and to your deep and restless seas.
from My Light
written and illustrated by Molly Bang
Blue Sky Press, 2004
During the Fall of 2017, my husband and I visited several National Parks. It was a trip to remember in so many ways, but an image that has stuck in my mind all this time was one I saw during my turn behind the wheel. My husband was stretched out in the passenger seat, probably dreaming of the cottonwood trees that seemed lit from within. Or maybe the magical-looking waterfall in Zion National Park. He could have been dreaming about the delicious dinner at Jay’s Pizza in Moab, though.
Out the lower left corner of the windshield grew something massive, blackish, lake-like. Long minutes passed. It kept getting bigger. I didn’t remember a large lake from my elementary-school geography class. I didn’t know what I was looking at until I got closer. It wasn’t a lake. It wasn’t even water. I didn’t know what it was until it metamorphed into a solar farm. I thought it covered a square mile.
I have seen solar panels on houses. I have even seen smallish solar farms. A large portion of the parking lot at the old GM facility in Lordstown, Ohio, just a short drive from my house, is a solar farm now. The largest solar farms cover thousands of acres and sport over a million solar panels. They’re located all over the world, China, Japan, India and right here in the United States.
Power companies and regular people are becoming more interested in renewable energy for lots of reasons. And it’s becoming more affordable. According to an item I heard on “Here and Now” last week (5/29/2020), Americans are consuming more renewable energy than coal for the first time since 1885, when most people burned wood. https://www.wbur.org/hereandnow/2020/05/29/renewable-energy-increase In fact, in 2018, “China built a massive floating solar farm on top of an abandoned coal mine.” You can see a picture of it here: https://www.businessinsider.com/china-floating-solar-farm-coal-mine-renewable-energy-2018-1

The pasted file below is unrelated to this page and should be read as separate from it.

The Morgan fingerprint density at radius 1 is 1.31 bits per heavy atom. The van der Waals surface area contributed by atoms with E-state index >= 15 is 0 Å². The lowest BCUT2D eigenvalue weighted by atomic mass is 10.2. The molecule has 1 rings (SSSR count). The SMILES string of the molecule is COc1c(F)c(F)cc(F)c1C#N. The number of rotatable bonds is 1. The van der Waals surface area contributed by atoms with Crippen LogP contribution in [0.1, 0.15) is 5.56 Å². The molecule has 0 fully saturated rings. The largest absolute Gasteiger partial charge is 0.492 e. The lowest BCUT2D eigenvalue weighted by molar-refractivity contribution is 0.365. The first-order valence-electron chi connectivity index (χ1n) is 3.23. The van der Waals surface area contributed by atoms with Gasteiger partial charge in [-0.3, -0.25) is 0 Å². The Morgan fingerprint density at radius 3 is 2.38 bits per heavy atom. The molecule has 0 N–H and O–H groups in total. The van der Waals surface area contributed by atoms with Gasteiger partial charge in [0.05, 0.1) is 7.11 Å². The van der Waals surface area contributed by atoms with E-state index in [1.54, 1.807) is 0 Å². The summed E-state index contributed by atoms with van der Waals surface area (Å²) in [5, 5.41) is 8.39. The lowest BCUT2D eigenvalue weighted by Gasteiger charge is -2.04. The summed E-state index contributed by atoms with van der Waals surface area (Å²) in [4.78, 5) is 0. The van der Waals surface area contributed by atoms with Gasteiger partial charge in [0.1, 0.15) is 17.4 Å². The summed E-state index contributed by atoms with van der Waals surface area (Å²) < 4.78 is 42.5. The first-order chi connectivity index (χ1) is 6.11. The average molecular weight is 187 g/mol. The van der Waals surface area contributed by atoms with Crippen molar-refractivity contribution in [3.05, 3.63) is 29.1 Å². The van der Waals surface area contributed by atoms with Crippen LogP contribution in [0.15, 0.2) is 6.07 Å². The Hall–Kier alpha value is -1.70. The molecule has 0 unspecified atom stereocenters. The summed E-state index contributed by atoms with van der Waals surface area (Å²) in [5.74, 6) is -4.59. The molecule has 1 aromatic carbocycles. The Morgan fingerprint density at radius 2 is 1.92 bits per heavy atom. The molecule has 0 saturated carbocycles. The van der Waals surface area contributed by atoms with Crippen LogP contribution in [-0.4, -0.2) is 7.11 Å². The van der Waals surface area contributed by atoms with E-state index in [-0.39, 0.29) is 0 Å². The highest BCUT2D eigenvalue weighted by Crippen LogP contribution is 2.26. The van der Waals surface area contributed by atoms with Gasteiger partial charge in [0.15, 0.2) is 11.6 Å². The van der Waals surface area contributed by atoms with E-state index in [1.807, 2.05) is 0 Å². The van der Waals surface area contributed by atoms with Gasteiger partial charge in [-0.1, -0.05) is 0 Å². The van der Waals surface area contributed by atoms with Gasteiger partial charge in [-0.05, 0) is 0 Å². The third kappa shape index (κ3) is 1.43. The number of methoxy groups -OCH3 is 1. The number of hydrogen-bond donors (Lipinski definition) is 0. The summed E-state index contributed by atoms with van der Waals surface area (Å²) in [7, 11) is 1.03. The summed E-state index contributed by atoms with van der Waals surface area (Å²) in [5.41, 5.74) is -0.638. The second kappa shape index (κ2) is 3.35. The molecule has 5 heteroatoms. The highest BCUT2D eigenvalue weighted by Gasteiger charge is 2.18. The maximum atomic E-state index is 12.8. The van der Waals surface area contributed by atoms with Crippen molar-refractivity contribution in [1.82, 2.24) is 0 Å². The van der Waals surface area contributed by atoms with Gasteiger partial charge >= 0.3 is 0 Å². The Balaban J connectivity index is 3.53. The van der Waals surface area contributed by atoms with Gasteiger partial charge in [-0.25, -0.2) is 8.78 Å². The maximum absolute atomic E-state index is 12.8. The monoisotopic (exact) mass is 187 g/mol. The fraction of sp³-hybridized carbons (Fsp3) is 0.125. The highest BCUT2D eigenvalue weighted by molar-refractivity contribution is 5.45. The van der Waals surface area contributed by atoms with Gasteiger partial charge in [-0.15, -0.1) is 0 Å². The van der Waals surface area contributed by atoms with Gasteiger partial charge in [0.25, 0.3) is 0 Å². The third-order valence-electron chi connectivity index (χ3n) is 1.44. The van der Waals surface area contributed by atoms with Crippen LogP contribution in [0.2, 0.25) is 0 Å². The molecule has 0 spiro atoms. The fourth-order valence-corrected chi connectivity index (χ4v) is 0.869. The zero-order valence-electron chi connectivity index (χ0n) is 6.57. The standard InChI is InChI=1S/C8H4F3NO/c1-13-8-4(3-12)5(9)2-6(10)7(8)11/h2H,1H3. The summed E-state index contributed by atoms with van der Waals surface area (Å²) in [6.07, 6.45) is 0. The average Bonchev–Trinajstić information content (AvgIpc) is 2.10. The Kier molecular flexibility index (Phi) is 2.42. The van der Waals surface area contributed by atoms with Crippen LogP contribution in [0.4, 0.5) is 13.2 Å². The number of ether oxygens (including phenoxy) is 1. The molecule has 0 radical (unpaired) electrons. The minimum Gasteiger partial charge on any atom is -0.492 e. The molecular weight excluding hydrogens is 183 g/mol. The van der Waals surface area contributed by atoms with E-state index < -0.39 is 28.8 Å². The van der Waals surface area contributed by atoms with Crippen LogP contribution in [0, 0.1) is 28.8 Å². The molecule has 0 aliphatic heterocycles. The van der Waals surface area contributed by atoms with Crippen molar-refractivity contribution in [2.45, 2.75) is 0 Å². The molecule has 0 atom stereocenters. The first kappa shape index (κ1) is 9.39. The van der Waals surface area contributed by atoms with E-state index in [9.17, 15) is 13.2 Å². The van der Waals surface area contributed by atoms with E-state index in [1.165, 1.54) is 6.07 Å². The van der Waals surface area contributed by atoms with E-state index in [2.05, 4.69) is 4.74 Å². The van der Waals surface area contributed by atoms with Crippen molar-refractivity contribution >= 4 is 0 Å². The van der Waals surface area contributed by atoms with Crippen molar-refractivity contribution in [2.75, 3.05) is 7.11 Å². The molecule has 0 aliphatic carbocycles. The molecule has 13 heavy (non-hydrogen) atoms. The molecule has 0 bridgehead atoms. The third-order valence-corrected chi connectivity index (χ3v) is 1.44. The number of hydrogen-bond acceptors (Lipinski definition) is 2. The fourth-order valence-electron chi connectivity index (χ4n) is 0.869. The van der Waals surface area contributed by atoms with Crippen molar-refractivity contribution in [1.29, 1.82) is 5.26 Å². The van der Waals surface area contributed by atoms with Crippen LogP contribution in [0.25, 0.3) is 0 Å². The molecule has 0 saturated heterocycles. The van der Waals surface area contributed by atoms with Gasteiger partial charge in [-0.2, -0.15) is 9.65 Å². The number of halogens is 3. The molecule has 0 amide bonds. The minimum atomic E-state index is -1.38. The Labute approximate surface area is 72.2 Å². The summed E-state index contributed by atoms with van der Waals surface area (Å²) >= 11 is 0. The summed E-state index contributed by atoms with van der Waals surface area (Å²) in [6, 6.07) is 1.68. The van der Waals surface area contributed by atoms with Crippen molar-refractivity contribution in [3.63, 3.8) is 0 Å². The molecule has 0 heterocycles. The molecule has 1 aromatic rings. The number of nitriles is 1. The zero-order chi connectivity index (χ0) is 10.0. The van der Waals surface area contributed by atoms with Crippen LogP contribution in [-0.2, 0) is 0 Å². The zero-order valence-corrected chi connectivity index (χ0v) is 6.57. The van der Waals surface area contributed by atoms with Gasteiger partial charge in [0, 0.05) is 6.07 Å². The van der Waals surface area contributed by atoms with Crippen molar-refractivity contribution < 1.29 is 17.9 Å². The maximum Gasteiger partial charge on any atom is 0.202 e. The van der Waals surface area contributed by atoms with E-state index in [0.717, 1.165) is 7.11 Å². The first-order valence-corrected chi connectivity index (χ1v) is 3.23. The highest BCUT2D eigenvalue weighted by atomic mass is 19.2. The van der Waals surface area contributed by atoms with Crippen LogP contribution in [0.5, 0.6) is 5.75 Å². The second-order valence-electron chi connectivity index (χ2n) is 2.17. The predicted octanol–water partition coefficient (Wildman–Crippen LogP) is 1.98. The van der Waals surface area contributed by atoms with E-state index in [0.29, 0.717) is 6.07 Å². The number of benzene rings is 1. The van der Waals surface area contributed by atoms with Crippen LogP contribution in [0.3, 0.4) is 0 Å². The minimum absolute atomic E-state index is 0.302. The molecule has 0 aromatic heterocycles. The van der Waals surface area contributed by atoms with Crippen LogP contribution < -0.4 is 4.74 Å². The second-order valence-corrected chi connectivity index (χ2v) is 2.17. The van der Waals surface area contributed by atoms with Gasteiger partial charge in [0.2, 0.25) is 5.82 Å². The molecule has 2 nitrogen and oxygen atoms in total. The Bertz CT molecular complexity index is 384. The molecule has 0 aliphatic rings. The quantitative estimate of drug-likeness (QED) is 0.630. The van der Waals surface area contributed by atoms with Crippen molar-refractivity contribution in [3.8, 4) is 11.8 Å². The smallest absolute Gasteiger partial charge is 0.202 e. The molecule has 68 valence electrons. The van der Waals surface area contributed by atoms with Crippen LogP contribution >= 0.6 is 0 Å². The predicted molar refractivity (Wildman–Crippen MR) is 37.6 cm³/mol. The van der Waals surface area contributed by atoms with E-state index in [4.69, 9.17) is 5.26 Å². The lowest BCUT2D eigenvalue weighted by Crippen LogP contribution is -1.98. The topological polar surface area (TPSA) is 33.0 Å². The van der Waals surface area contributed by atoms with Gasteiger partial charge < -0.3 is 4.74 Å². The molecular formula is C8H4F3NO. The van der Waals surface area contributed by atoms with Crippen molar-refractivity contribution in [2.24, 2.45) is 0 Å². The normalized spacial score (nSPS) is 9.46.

Coal is bad for the earth, digging it out and burning it. It’s bad for our health, for those who dig for it, and those who use it for heat. It’s bad for the environment. Our trees can’t inhale enough carbon dioxide. Our earth is out of balance. It just doesn’t make sense to invest in coal production.
Here’s a factoid from the National Renewable Energy Laboratory, a division of the Department of Energy. More energy from the sun falls on the earth in one hour than is used by everyone in the world in one year. https://www.nrel.gov/research/re-solar.html And solar energy systems do not produce air pollution or carbon dioxide.
So my husband and I decided to go solar. Our array should be up and running by the end of July. Twenty-two solar panels will be affixed to the south-facing slope of our garage roof in two rows of eleven panels each. They will generate almost all the electricity we need for lights, washing clothes, cooking dinner, baking cookies, refrigeration, reading in bed, and charging our phones, and charging our car. We’ll have room for another row of eleven panels if we want to add them later.
Of course, I wanted to know a little about how it all works. Solar cells, sometimes called solar photovoltaic (PV) devices, convert the sun’s energy into electricity. The cells are arranged in panels and several panels make an array. The term photovoltaic actually describes the process of converting light (photons) to electricity (voltage). That’s called the photovoltaic effect.
Most solar cells are made of silicon, the second most abundant element (next to oxygen) on earth. PVs are used on everything from little plastic pigs and turkeys that flap their wings when the sun hits the little black patch on their backs, to calculators and satellites.
When light strikes a PV cell, some of it is absorbed into the silicon. The energy of the absorbed light knocks loose some electrons in the silicon and allows them to flow freely. Electric fields in the cell force the electrons to flow in only one direction, creating current. Metal contacts on the top and bottom the PV cell draw off that current to power a calculator or a satellite or a little plastic pig with wings. You can find a much more thorough and very readable explanation at https://science.howstuffworks.com/environmental/energy/solar-cell1.htm
Our new solar array will be tied into our existing electric wires and metered by our local electric company. The dial on the usage monitor will spin in two directions. If we use more electricity than we produce, it travels one way and we pay. If we generate more electricity than we use, the extra power goes into the grid and the power company pays us. Of course, they are looking at their bottom line, not ours. They will pay us a fraction of what they charge for their own production, but that’s the way economics works in the USA.
And for me, doing the right thing usually amounts to much more than adding and subtracting a bunch of numbers!
-—stay curious! (and take small steps)